• tobe

    Book + Sunlight??
    that’s true, architect never read book. they just flip the book with images.

  • subvertlab

    is that light exposure the worst thing that could happen to books?

  • Niels

    I agree there is reflecting and absorbing glass that could probably work but never the less, the sunscreens and/or better glass are a lot of effort to solve problems they created themselves. Even Henry Van de Velde (1933) new that a library shouldn’t be a glass building but a massive one instead. Look at all the trouble with the Bibliothèque Nationale de France in Paris by Perrault. Impossible conditions for a library

  • Tyler

    What the?

  • Let’s call the whole thing off.

  • Hamster

    Who needs books!

  • rick

    ‘zonnenschermen’ are sunscreens in dutch, so that will resolve the before mentioned problems, still looks pretty boring though

  • sluggo

    “one doesn’t have to confine between dark, blank walls to read a book”

    Not to read it but to store them, yes. I’m sure nothing with sunshading could ever go wrong. Architects have never made unsubstantiated claims before.

  • phil

    I don’t quite get it? The transparency of the place would be ruined by the sunscreens, but the sun will ruin the books, yet there concept calls for transparency? WTF?

  • Sun light Will Destroy those book

  • rahool

    Actually the ziggurat type configuration is nice and they could’ve played with the envelope to follow it instead of a boring hold-it-all pyramid!

  • ab

    the seattle library; if you look carefully, the books are kept in the “book spiral” section with no daylight exposure. the living room has a lot of daylight

  • yaulee

    at least they are honest in showing the ladders in there- this arrangement of book stacks does make some books highly inaccessible, looks more like the old bookstores. The librarians would be busy fetching books for the less mobile readers

  • Is this library built with anti-reflective solar glass ?

  • Somo

    do people not read eachothers comments? It does rather testify that architects can’t / don’t read.. so, what is the problem here with books that everyone is concerned will deteriorate. Discussion board would be more interesting than repetition board.

  • As an addition some information about the books:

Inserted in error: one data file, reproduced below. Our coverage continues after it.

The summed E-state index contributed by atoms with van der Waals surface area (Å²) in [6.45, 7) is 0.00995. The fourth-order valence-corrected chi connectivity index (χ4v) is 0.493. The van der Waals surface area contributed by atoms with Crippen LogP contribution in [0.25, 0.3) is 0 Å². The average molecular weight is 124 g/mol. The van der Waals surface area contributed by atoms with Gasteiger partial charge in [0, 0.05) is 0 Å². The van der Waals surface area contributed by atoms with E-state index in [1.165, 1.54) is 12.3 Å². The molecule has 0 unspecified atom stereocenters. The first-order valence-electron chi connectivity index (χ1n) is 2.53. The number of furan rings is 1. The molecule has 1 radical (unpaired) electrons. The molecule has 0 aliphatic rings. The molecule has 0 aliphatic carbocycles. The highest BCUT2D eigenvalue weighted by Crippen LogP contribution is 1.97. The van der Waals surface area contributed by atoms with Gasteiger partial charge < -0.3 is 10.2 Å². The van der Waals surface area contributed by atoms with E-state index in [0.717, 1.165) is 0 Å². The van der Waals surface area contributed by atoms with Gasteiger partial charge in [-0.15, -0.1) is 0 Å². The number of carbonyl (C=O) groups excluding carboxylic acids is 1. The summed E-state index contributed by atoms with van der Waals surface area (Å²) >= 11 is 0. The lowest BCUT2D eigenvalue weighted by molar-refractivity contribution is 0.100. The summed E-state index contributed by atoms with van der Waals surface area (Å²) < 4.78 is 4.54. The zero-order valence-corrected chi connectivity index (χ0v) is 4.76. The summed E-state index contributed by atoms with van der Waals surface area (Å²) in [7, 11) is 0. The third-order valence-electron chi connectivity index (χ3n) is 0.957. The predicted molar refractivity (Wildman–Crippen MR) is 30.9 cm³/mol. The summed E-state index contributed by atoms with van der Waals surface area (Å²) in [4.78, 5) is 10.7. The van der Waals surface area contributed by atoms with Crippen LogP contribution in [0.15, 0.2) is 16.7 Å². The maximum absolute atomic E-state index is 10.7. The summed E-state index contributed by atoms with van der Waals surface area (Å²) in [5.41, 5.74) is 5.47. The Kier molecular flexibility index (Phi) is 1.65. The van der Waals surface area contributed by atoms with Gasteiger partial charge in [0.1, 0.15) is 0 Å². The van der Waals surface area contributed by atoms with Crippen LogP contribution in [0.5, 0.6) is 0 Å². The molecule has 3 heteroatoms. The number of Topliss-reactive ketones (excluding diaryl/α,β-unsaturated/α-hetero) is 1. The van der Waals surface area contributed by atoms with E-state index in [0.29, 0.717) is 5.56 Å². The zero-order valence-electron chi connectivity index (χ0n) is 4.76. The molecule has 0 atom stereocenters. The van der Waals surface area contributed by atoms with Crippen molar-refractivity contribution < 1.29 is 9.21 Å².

The sun would indeed deteriorate the books, but the books in this library are bound and glued in plastic and have a life-span of only a few years untill they fall apart from reading.

    The books will not get a chance to deteriorate from light.

    The higher shelves are for archiving and old books that are not used anymore, not valuable books, this suburban library does not have them. The signalling function of these bookcases is important part of the design of the book mountain and used as tool to attract visitors. The characteristics of the book collection make this visibility and exposition to sunlight possible.

  • Simon

    I’m pretty sure if I presented this scheme in my final crit I would be ripped apart!

    Nonetheless, I believe MVRDV have created some interesting spaces to make this building work.

  • ahmad alsheikh syria

    SUN !!!

  • Hector

    I think conceptually it has a lot of thing going for it. I've read some posts arguing over so much bricks. If you think about it, they are using brick on the plaza – which is a public place by definition – and in the interior of the library which I think it brings an argument of how knowledge should be accessible to every person. By using the same material the difference between exterior and interior is dissolved. To the aspect of light, it will have to be seen how it works once it's done. Architecture needs this kind of design that TELL something at least to our subconscious, there's already too much "pretty" buildings out there.